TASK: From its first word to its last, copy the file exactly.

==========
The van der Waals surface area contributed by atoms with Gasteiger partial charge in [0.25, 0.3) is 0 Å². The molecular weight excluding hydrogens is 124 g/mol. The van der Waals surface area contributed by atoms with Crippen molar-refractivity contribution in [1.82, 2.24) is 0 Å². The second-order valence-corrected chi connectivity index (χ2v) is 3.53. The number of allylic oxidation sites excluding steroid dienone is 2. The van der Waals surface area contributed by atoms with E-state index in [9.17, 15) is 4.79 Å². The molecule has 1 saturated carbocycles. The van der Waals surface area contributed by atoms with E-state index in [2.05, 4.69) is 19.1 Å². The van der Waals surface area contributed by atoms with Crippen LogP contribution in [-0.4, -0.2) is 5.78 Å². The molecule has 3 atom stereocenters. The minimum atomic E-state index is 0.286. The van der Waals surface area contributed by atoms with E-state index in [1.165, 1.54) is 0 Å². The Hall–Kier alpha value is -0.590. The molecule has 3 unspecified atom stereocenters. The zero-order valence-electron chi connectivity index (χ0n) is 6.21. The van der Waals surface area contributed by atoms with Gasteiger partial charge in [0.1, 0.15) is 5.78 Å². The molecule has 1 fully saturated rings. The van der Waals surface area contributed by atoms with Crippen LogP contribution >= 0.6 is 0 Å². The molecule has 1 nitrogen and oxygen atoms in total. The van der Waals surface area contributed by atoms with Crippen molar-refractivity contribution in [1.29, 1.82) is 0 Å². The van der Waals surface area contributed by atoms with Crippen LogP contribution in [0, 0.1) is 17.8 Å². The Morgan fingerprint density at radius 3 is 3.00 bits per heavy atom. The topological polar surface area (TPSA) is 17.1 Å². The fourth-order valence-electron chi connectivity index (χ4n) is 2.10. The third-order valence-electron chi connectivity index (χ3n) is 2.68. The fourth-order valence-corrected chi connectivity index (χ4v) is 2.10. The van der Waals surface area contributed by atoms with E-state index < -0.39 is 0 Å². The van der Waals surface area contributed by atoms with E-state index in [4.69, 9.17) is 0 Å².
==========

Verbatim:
The van der Waals surface area contributed by atoms with Gasteiger partial charge in [0.25, 0.3) is 0 Å². The molecular weight excluding hydrogens is 124 g/mol. The van der Waals surface area contributed by atoms with Crippen molar-refractivity contribution in [1.82, 2.24) is 0 Å². The second-order valence-corrected chi connectivity index (χ2v) is 3.53. The number of allylic oxidation sites excluding steroid dienone is 2. The van der Waals surface area contributed by atoms with E-state index in [9.17, 15) is 4.79 Å². The molecule has 1 saturated carbocycles. The van der Waals surface area contributed by atoms with E-state index in [2.05, 4.69) is 19.1 Å². The van der Waals surface area contributed by atoms with Crippen LogP contribution in [-0.4, -0.2) is 5.78 Å². The molecule has 3 atom stereocenters. The minimum atomic E-state index is 0.286. The van der Waals surface area contributed by atoms with E-state index in [1.165, 1.54) is 0 Å². The Hall–Kier alpha value is -0.590. The molecule has 3 unspecified atom stereocenters. The zero-order valence-electron chi connectivity index (χ0n) is 6.21. The van der Waals surface area contributed by atoms with Gasteiger partial charge in [0.1, 0.15) is 5.78 Å². The molecule has 1 fully saturated rings. The van der Waals surface area contributed by atoms with Crippen LogP contribution >= 0.6 is 0 Å². The molecule has 1 nitrogen and oxygen atoms in total. The van der Waals surface area contributed by atoms with Crippen molar-refractivity contribution in [1.29, 1.82) is 0 Å². The van der Waals surface area contributed by atoms with Crippen LogP contribution in [0, 0.1) is 17.8 Å². The Morgan fingerprint density at radius 3 is 3.00 bits per heavy atom. The topological polar surface area (TPSA) is 17.1 Å². The fourth-order valence-electron chi connectivity index (χ4n) is 2.10. The third-order valence-electron chi connectivity index (χ3n) is 2.68. The fourth-order valence-corrected chi connectivity index (χ4v) is 2.10. The van der Waals surface area contributed by atoms with E-state index < -0.39 is 0 Å². The van der Waals surface area contributed by atoms with E-state index in [4.69, 9.17) is 0 Å².